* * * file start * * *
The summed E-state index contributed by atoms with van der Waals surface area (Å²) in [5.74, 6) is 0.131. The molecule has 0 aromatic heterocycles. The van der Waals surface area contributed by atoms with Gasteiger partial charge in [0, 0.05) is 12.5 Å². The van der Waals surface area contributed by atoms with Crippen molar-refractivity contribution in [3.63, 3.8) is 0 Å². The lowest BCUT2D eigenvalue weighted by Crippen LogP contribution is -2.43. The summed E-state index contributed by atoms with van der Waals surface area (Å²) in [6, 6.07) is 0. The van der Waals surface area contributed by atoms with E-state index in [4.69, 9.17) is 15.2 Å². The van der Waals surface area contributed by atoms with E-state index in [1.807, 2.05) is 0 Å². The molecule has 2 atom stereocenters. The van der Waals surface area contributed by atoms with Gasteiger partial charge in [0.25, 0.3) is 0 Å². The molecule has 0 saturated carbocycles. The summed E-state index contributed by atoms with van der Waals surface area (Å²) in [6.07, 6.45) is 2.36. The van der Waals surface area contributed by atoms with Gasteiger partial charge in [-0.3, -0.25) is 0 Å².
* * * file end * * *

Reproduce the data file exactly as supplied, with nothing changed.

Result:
The summed E-state index contributed by atoms with van der Waals surface area (Å²) in [5.74, 6) is 0.131. The molecule has 0 aromatic heterocycles. The van der Waals surface area contributed by atoms with Gasteiger partial charge in [0, 0.05) is 12.5 Å². The van der Waals surface area contributed by atoms with Crippen molar-refractivity contribution in [3.63, 3.8) is 0 Å². The lowest BCUT2D eigenvalue weighted by Crippen LogP contribution is -2.43. The summed E-state index contributed by atoms with van der Waals surface area (Å²) in [6, 6.07) is 0. The van der Waals surface area contributed by atoms with E-state index in [4.69, 9.17) is 15.2 Å². The van der Waals surface area contributed by atoms with E-state index in [1.807, 2.05) is 0 Å². The molecule has 2 atom stereocenters. The van der Waals surface area contributed by atoms with Gasteiger partial charge in [0.25, 0.3) is 0 Å². The molecule has 0 saturated carbocycles. The summed E-state index contributed by atoms with van der Waals surface area (Å²) in [6.07, 6.45) is 2.36. The van der Waals surface area contributed by atoms with Gasteiger partial charge in [-0.3, -0.25) is 0 Å².